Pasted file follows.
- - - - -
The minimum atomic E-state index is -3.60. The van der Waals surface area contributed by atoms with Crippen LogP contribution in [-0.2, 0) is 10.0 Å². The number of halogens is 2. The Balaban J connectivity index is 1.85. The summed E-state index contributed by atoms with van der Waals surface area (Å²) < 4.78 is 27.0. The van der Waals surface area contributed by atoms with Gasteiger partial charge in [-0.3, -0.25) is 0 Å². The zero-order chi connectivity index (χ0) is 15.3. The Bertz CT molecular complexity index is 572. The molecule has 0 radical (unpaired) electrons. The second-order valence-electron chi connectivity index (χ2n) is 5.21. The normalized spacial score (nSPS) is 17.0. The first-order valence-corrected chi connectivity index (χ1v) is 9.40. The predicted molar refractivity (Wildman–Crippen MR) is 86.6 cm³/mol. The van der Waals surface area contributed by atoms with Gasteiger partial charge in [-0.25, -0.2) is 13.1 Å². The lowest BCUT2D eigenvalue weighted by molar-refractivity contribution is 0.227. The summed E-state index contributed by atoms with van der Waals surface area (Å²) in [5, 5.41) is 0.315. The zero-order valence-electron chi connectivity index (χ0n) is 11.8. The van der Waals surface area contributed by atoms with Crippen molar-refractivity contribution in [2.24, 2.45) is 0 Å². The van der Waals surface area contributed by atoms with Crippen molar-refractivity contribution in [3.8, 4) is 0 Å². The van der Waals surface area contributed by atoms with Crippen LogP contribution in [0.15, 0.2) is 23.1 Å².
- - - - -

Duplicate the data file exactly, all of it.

The minimum atomic E-state index is -3.60. The van der Waals surface area contributed by atoms with Crippen LogP contribution in [-0.2, 0) is 10.0 Å². The number of halogens is 2. The Balaban J connectivity index is 1.85. The summed E-state index contributed by atoms with van der Waals surface area (Å²) < 4.78 is 27.0. The van der Waals surface area contributed by atoms with Gasteiger partial charge in [-0.3, -0.25) is 0 Å². The zero-order chi connectivity index (χ0) is 15.3. The Bertz CT molecular complexity index is 572. The molecule has 0 radical (unpaired) electrons. The second-order valence-electron chi connectivity index (χ2n) is 5.21. The normalized spacial score (nSPS) is 17.0. The first-order valence-corrected chi connectivity index (χ1v) is 9.40. The predicted molar refractivity (Wildman–Crippen MR) is 86.6 cm³/mol. The van der Waals surface area contributed by atoms with Gasteiger partial charge in [-0.25, -0.2) is 13.1 Å². The lowest BCUT2D eigenvalue weighted by molar-refractivity contribution is 0.227. The summed E-state index contributed by atoms with van der Waals surface area (Å²) in [5, 5.41) is 0.315. The zero-order valence-electron chi connectivity index (χ0n) is 11.8. The van der Waals surface area contributed by atoms with Crippen molar-refractivity contribution in [2.24, 2.45) is 0 Å². The van der Waals surface area contributed by atoms with Crippen molar-refractivity contribution in [3.8, 4) is 0 Å². The van der Waals surface area contributed by atoms with Crippen LogP contribution in [0.15, 0.2) is 23.1 Å².